The Supreme Court has been asked to decide whether a 1969 law requires federal agencies to generate a huge increase in the volume of environmental impact statements.
The justices have before them a petition to review a decision concerning federal programs that would significantly change the environmental status quo or reflect a "new look" at a program. In such situations, the decision was that the National Environmental Policy Act (NEPA) requires impact statements to be filed along with budget requests made by agencies to the Office of Management and Budget, and by OMB to the president.
In behalf of Interior Secretary Cecil D. Andrus and OMB Director James T. McIntyre Jr., Acting Solicitor General Lawrence G. Wallace protested that the decision "established an amorphous right of public intervention in the preliminary stages of executive policy formulation." He said that "additional litigation seeking to define and enlarge this right can be expected."
The U.S. Court of Appeals here handed down the decision last May in a case brought by the Sierra Club and other environmental organizations. Many of their 200,000 members used the National Wildlife Refuge system, a network of more than 350 wildife refuge areas occupying more than 30 million acres.
Because the users would be adversely affected by Interior Department and OMB proposals affecting the system, the club said in asking the Supreme Court to preserve the decision, the two agencies should have prepared environmental impact statements, but did not.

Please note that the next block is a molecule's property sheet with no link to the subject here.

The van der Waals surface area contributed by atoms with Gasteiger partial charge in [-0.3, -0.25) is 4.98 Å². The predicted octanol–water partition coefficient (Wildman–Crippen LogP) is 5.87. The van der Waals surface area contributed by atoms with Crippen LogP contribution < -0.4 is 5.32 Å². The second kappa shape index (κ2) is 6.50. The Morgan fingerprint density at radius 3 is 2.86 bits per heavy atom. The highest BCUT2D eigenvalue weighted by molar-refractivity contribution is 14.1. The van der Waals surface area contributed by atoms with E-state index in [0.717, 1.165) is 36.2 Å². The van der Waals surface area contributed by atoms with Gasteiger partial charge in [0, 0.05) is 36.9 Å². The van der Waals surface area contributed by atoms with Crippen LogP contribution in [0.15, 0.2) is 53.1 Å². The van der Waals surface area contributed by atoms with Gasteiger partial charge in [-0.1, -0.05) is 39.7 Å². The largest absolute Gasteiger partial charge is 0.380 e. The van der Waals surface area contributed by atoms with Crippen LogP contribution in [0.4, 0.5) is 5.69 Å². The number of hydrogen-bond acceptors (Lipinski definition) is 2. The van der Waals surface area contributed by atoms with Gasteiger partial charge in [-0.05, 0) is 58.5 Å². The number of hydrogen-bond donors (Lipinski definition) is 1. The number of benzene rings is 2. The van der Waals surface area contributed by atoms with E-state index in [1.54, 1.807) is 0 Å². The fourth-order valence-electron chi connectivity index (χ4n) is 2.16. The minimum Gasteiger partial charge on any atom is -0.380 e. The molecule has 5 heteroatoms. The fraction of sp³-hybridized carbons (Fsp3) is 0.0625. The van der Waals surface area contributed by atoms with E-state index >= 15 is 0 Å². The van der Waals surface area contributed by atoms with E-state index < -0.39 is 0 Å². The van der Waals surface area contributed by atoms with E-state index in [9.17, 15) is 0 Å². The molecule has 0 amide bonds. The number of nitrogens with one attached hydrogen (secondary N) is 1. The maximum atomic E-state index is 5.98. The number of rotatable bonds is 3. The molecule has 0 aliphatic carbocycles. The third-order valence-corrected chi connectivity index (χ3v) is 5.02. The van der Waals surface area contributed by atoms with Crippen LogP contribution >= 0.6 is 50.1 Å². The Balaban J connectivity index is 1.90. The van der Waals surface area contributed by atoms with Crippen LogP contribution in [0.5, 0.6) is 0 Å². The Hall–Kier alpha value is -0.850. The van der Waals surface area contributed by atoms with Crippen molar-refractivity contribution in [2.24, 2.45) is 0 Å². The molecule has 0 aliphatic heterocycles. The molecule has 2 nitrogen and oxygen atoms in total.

Petitioning the high court to review the decision, the acting solicitor general wrote that the ruling "marks the first significant judicial intervention in the processes of the executive branch that culminates in the president's annual submission of his budget to Congress."
"The decision is exceptional in its willingness to infer, in the face of substantial contrary evidence, a congressional intent to interpose procedural obstacles to the free communication of information, recommendations, and policy choices concerning budget decisions for which the president is responsible.
"Given the time constraints, the need for political flexibility, the tradition of confidentiality, and the other conditions that characterize the budget-making process, the decision casts doubt on the continued ability of the executive to conduct the process effectively."
For the Sierra Club, however, Bruce J. Terris said that Interior and OMB "exaggerate the novelty and importance of the decision."
Rather than being "the first significant judicial intervention" in the White House submission of budgets to Capitol Hill, the ruling "is merely another in a line of decisions holding that NEPA requires the preparation of environmental impact statements on agency requests for appropriations which signficantly affect the human environment," Terris contended.
In addition, he wrote, the decision "will not result in any appreciable, let alone 'significant' judicial intervention in the budget process," and doesn't judicial intervention in the budget process," and doesn't impose any substantial burden. "It primarily affects the time at which environmental impact statements on certain proposed actions are to be prepared," he said.
A key issue in dispute is whether budget requests to and by OMB are, under the environmental policy act, "proposals" for legislation.
The appellate court held that they are, and Terris argued that its holding is "fully consistent" with NEPA's language and legislative history, and with Supreme Court interpretations of the law.
But Wallance contended that such budget requests are not "proposals," that they constitute instead the "germination process" of the president's preparation of a budget for submission to Congress, and that this view coincides both with Congress' own understanding of the budget-making process and with past Supreme Court interpretations of NEPA.